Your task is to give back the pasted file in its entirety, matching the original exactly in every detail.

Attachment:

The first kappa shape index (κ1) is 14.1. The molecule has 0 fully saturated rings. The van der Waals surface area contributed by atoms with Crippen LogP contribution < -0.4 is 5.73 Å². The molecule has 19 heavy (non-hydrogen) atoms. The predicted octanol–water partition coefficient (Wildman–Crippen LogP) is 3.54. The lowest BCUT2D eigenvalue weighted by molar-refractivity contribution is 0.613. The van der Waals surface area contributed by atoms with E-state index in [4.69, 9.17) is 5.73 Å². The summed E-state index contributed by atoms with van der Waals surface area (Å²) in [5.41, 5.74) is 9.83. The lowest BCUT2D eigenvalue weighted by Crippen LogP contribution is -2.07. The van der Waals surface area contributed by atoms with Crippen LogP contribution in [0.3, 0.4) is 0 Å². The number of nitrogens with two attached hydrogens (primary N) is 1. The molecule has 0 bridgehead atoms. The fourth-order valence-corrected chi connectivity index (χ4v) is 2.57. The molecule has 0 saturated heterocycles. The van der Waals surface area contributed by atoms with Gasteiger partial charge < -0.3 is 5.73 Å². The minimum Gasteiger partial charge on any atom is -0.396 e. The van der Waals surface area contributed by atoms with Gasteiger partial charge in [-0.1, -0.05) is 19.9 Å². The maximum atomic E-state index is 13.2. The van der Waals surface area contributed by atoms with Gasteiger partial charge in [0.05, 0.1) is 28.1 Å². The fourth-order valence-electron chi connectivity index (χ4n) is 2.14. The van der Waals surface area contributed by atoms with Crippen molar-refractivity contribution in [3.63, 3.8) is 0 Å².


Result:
The first kappa shape index (κ1) is 14.1. The molecule has 0 fully saturated rings. The van der Waals surface area contributed by atoms with Crippen LogP contribution < -0.4 is 5.73 Å². The molecule has 19 heavy (non-hydrogen) atoms. The predicted octanol–water partition coefficient (Wildman–Crippen LogP) is 3.54. The lowest BCUT2D eigenvalue weighted by molar-refractivity contribution is 0.613. The van der Waals surface area contributed by atoms with E-state index in [4.69, 9.17) is 5.73 Å². The summed E-state index contributed by atoms with van der Waals surface area (Å²) in [5.41, 5.74) is 9.83. The lowest BCUT2D eigenvalue weighted by Crippen LogP contribution is -2.07. The van der Waals surface area contributed by atoms with Crippen LogP contribution in [0.3, 0.4) is 0 Å². The number of nitrogens with two attached hydrogens (primary N) is 1. The molecule has 0 bridgehead atoms. The fourth-order valence-corrected chi connectivity index (χ4v) is 2.57. The molecule has 0 saturated heterocycles. The van der Waals surface area contributed by atoms with Gasteiger partial charge < -0.3 is 5.73 Å². The minimum Gasteiger partial charge on any atom is -0.396 e. The van der Waals surface area contributed by atoms with Gasteiger partial charge in [-0.1, -0.05) is 19.9 Å². The maximum atomic E-state index is 13.2. The van der Waals surface area contributed by atoms with Gasteiger partial charge in [0.05, 0.1) is 28.1 Å². The fourth-order valence-electron chi connectivity index (χ4n) is 2.14. The van der Waals surface area contributed by atoms with Crippen molar-refractivity contribution in [3.63, 3.8) is 0 Å².